Template Metaprogramming - How it All Started


Metaprogramming is programming on programs. C++ applies metaprogramming at compile time. It started in C++98 with template metaprogramming, was formalized in C++11 with the type-traits library, and since C++11 has steadily improved. The main driving force is constant expressions. In this post, I want to write about its roots.


In writing about template metaprogramming, I want to demystify its techniques. This demystification helps you to understand better the functions of the type-traits library and, in particular, appreciate constexpr. Most of the bad reputation of template metaprogramming is that you may get error messages of epic length. Template metaprogramming was not designed; it started with an accident.

The Accident

In 1994, Erwin Unruh from Siemens presented at a C++ committee meeting a program that didn't compile. Here is probably the most famous program that never compiled successfully.

// Prime number computation by Erwin Unruh
template <int i> struct D { D(void*); operator int(); };

template <int p, int i> struct is_prime {
    enum { prim = (p%i) && is_prime<(i > 2 ? p : 0), i -1> :: prim };

template < int i > struct Prime_print {
    Prime_print<i-1> a;
    enum { prim = is_prime<i, i-1>::prim };
    void f() { D<i> d = prim; }

struct is_prime<0,0> { enum {prim=1}; };
struct is_prime<0,1> { enum {prim=1}; };
struct Prime_print<2> { enum {prim = 1}; void f() { D<2> d = prim; } };
#ifndef LAST
#define LAST 10
main () {
    Prime_print<LAST> a;


Erwin Unruh used the Metaware Compilers, but the program is not valid for C++ anymore. A newer variant from the author is here. Okay, why is this program so famous? Let's look at the original error messages that wrote type as txpe.


I highlighted the important parts in red. I think you see the pattern. The program calculates at compile time the first prime numbers until 30. This means template instantiation can be used to do math at compile time. It is even better. Template metaprogramming is Turing-complete, and can, therefore, be used to solve any computational problem. (Of course, Turing completeness holds only in theory for template metaprogramming because the recursion instantiation depth (at least 1024 with C++11) and the length of the names generated during template instantiation provide some limitations.)


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How does the magic work?

Let me decompose what is going on step by step.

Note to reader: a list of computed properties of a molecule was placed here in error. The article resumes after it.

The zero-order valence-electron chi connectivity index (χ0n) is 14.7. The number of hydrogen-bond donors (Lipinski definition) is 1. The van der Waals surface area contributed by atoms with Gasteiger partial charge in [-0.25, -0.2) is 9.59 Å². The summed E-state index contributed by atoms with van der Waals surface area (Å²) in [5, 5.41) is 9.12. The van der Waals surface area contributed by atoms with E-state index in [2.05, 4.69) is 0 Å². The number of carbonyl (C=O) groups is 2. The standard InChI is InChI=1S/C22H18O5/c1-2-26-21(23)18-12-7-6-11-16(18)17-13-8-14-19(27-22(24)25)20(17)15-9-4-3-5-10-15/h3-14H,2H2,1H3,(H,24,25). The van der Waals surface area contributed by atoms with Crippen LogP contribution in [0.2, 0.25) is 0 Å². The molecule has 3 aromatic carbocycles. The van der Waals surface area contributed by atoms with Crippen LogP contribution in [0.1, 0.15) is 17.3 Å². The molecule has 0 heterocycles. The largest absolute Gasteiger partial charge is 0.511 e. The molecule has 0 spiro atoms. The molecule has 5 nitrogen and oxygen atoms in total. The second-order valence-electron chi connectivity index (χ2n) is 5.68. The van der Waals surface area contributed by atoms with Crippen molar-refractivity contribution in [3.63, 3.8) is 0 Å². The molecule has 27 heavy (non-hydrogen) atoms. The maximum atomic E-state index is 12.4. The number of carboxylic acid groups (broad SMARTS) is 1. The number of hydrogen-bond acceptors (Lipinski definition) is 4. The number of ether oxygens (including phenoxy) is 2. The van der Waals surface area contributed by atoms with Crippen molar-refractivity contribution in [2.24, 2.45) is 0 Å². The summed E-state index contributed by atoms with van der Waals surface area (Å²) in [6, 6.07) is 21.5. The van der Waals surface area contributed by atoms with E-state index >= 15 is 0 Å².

Calculating at Compile Time

Calculating the factorial of a number is the "Hello World" of template metaprogramming.

// factorial.cpp

#include <iostream>

template <int N>                                                                 // (2)
struct Factorial{
    static int const value = N * Factorial<N-1>::value;

template <>                                                                      // (3)
struct Factorial<1>{
    static int const value = 1;

int main(){
    std::cout << '\n';
    std::cout << "Factorial<5>::value: " << Factorial<5>::value << '\n';    // (1)
    std::cout << "Factorial<10>::value: " << Factorial<10>::value << '\n';  // (4)
    std::cout << '\n';



The call factorial<5>::value in line (1) causes the instantiation of the primary or general template in line (2). During this instantiation, Factorial<4>::value will be instantiated. This recursion will end if the fully specialized class template Factorial<1> kicks in in line (3).  Maybe, you like it more pictorial.


Here is the output of the program:


Thanks to C++ Insights and Compiler Explorer, you can and should analyze the program further. This should help to build your intuition about template instantiation and template metaprogramming.

Let me start with C++ Insights:

C++ Insights

The call Factorial<5>::value (line 1) causes the instantiation of the class template for the numbers 5 to 2. The full specialization for 1 is already available. The call Factorial<10>::value (line 2) causes the instantiation of the function template for the numbers 10 - 6 because all other fully specialized function templates are already available. The following output shows the instantiation for the numbers 5 to 2.



Now, my analysis continues with the Compiler Explorer.

Compiler Explorer

For simplicity reasons, I only provide a screenshot of the main program and the corresponding assembler instructions.

The Compiler Explorer allows you to visualize this compile-time calculation.



The output shows it. The factorials of 5 and 10 are just constants and were calculated during compile time. You can see the result directly in the first line and last line of the assembler instructions.

CppCon 2021

I was quite happy this week that I could use a previous post as a starting point for this post. I gave this week four talks at the CppCon and honestly, this was too much. Here are my talks that are published on Youtube's CppCon channel. The pdfs are already available.

What's next?

In my next post, I will continue my journey with template metaprogramming and provide more insights.


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